In this same year, there were riots during the elections. A man named Marcus Lollius had been chosen as consul and the voters also wanted Augustus as consul, but he declined. Two senators nominated themselves for the remaining consulship: Lucius Plautius Silvanus and Quintus Aemilius Lepidus. There were disturbances, and Augustus ordered new elections. The two candidates were not to run again. Yet, after a new series of riots, the voters elected Lepidus, and Augustus, angry, sent his friend Agrippa to Rome to restore order.

      The theater of Mérida
      The theater of Mérida

      From June 20 to the spring of 18, Agrippa was again in Gaul, as he had been in 39-38. Shortly after his arrival, his son Gaius was born. It appears that in 19 (?) Agrippa invaded Germania for a second time (employing a/o the legions V Alaudae and VIIII Hispana ). He also resumed the construction of the roads. In Nîmes , he ordered the building of the famous temple that is known as the Maison Carrée , which was dedicated to the emperor’s genius and the goddess Roma. Some building activity in Spain is recorded too (like the theater of Mérida ) and it seems that Agrippa was also involved in the suppression of a revolt in Cantabria. On his return in the summer of 18, his extraordinary powers were renewed.

      Frescos from the Villa Farnesina: the house of Agrippa and Julia
      Frescos from the Villa Farnesina: the house of Agrippa and Julia

      In 17, Augustus adopted two sons of Agrippa, which meant that he wanted them to succeed him in his special powers: Gaius Caesar and Lucius Caesar (who was still a baby). The emperor had no sons of his own and wanted to be succeeded by the family of Agrippa. There were more developments in the private sphere. In 16, Tiberius , a stepson of Augustus, married to Agrippa’s daughter Agrippina (the daughter of Caecilia Attica); and Publius Quinctilius Varus married to a daughter of Agrippa’s second wife Claudia Marcella. (By a remarkable coincidence, both son-in-laws would be consul in 13.)

      At the time of these marriages, Agrippa was no longer in Rome. After Augustus others had celebrated the beginning of a new era in May/June 17, Agrippa had left for a second tour through the eastern provinces. In Athens , he built an Odeum, and in Judaea, he visited king Herod (15), and sacrificed one hundred oxen in the temple of Jerusalem .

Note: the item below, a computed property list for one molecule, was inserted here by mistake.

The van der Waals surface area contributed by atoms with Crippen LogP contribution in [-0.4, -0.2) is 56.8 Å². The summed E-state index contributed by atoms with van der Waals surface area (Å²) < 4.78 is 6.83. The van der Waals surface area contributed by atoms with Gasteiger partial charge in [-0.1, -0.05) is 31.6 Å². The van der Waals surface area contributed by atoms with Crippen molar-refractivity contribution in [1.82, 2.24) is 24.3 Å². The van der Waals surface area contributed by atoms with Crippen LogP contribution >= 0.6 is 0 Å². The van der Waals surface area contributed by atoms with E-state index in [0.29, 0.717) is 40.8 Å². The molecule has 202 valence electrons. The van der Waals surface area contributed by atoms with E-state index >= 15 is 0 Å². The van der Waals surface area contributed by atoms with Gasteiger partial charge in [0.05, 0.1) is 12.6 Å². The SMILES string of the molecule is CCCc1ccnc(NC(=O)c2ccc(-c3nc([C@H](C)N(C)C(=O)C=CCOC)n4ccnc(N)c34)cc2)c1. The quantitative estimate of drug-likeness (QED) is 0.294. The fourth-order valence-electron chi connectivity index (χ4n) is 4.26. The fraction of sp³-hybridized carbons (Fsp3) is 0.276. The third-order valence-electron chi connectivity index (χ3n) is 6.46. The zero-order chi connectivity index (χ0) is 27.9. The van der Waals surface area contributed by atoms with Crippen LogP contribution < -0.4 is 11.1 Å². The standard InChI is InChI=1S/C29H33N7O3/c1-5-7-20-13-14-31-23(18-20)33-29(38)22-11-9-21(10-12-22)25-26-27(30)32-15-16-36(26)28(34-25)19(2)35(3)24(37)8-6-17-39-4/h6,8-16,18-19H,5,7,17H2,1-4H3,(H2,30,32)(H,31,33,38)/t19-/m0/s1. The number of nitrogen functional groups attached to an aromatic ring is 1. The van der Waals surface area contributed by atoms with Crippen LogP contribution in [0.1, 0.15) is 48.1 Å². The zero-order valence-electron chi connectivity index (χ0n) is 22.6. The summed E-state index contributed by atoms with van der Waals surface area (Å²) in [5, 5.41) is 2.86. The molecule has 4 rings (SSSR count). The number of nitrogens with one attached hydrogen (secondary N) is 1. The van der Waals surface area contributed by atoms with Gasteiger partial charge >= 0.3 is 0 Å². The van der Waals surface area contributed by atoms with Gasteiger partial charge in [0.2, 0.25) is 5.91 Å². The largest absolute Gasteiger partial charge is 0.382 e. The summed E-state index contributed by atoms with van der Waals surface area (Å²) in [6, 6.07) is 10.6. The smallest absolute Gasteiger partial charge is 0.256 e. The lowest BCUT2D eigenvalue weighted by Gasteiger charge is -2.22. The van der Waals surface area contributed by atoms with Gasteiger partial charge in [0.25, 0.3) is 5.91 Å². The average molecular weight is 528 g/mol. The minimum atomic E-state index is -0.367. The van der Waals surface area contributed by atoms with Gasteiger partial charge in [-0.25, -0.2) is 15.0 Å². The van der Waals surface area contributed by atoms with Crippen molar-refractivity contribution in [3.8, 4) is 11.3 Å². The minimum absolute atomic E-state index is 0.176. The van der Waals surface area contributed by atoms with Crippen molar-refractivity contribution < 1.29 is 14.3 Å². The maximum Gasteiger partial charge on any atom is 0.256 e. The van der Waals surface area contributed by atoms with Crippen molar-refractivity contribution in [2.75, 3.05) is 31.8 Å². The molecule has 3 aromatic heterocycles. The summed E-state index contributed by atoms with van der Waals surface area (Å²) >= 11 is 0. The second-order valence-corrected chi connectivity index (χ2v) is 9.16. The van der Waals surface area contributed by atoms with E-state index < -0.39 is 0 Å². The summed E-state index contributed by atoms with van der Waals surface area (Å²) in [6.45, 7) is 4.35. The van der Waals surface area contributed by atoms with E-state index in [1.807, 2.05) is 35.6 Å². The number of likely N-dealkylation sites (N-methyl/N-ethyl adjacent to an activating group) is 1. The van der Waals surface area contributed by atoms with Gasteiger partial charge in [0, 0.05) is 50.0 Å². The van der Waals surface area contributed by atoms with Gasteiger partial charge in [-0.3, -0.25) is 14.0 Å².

Ara Pacis, Agrippa
      Ara Pacis, Agrippa

      In 13, during the consulship of Tiberius and Varus, Agrippa was back in Rome, where his powers were again renewed, and he ordered the construction of the Porticus Vipsania. This building was not far from the Ara Pacis (Altar of Peace), in which Augustus again celebrated the blessings of his regime. Agrippa was present when the building was started.

      Still tireless, Agrippa left Rome in 12, to conduct the war in Pannonia on the Danube . However, he fell ill, returned to Italy, went to his country estate in Campania and died at the beginning of March. He was buried in the Mausoleum of Augustus . On the relief of the Ara Pacis, Agrippa is shown with his head covered, because he had died before the monument was completed. Julia was pregnant, and gave birth to a son called Agrippa Postumus .

      In his will, Agrippa left his fortune to Augustus, and his buildings to the city of the Rome, together with funds to ensure that his Baths could be visited free of charge.
       

      Agrippa's world map
      Agrippa’s world map

      One of the most remarkable legacies of Agrippa is his world map, which towards the end of his life was carved into marble and set up in the Porticus Vipsania, not far from the Via Flaminia. (The monument was finished by Agrippa’s sister Polla.) The map is now lost but can be reconstructed from the description of the earth in the Natural history by Pliny the Elder (23-79) and the Peutinger map . Anyone who would leave Rome along the Via Flaminia, could see the world map, and would understand how large the empire was, and when he passed along the Ara Pacis, he would realize that he owed it all to Augustus and his trusted friend Agrippa.

      Other parts of this article

      • M. Vipsanius Agrippa (1)

      Author

      • Jona Lendering

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      • Italy

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      • Roman Republic
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      • History